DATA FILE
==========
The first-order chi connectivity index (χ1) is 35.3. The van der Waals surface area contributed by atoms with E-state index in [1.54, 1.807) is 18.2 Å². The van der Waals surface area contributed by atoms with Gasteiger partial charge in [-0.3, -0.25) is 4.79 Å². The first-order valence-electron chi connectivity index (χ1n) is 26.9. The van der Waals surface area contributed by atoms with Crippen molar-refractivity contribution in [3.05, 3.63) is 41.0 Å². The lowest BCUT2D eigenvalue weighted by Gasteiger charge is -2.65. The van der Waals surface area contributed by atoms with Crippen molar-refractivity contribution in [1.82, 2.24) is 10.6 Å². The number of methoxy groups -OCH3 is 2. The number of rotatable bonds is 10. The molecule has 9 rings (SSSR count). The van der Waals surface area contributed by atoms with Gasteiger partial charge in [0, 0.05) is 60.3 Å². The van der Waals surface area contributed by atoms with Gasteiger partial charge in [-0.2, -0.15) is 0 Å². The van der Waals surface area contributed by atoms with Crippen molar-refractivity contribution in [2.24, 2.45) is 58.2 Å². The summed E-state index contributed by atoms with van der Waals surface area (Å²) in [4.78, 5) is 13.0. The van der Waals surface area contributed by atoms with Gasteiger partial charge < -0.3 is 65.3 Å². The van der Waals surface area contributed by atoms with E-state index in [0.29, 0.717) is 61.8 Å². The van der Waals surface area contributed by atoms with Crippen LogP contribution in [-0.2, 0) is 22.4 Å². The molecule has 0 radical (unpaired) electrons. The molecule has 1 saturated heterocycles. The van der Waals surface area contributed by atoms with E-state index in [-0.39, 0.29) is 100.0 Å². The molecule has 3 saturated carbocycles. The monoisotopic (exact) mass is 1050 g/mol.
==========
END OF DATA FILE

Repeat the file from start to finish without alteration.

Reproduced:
The first-order chi connectivity index (χ1) is 35.3. The van der Waals surface area contributed by atoms with E-state index in [1.54, 1.807) is 18.2 Å². The van der Waals surface area contributed by atoms with Gasteiger partial charge in [-0.3, -0.25) is 4.79 Å². The first-order valence-electron chi connectivity index (χ1n) is 26.9. The van der Waals surface area contributed by atoms with Crippen molar-refractivity contribution in [3.05, 3.63) is 41.0 Å². The lowest BCUT2D eigenvalue weighted by Gasteiger charge is -2.65. The van der Waals surface area contributed by atoms with Crippen molar-refractivity contribution in [1.82, 2.24) is 10.6 Å². The number of methoxy groups -OCH3 is 2. The number of rotatable bonds is 10. The molecule has 9 rings (SSSR count). The van der Waals surface area contributed by atoms with Gasteiger partial charge in [0, 0.05) is 60.3 Å². The van der Waals surface area contributed by atoms with Gasteiger partial charge in [-0.2, -0.15) is 0 Å². The van der Waals surface area contributed by atoms with Crippen molar-refractivity contribution in [2.24, 2.45) is 58.2 Å². The summed E-state index contributed by atoms with van der Waals surface area (Å²) in [4.78, 5) is 13.0. The van der Waals surface area contributed by atoms with Gasteiger partial charge < -0.3 is 65.3 Å². The van der Waals surface area contributed by atoms with E-state index in [0.29, 0.717) is 61.8 Å². The van der Waals surface area contributed by atoms with Crippen LogP contribution in [-0.2, 0) is 22.4 Å². The molecule has 0 radical (unpaired) electrons. The molecule has 1 saturated heterocycles. The van der Waals surface area contributed by atoms with E-state index in [-0.39, 0.29) is 100.0 Å². The molecule has 3 saturated carbocycles. The monoisotopic (exact) mass is 1050 g/mol.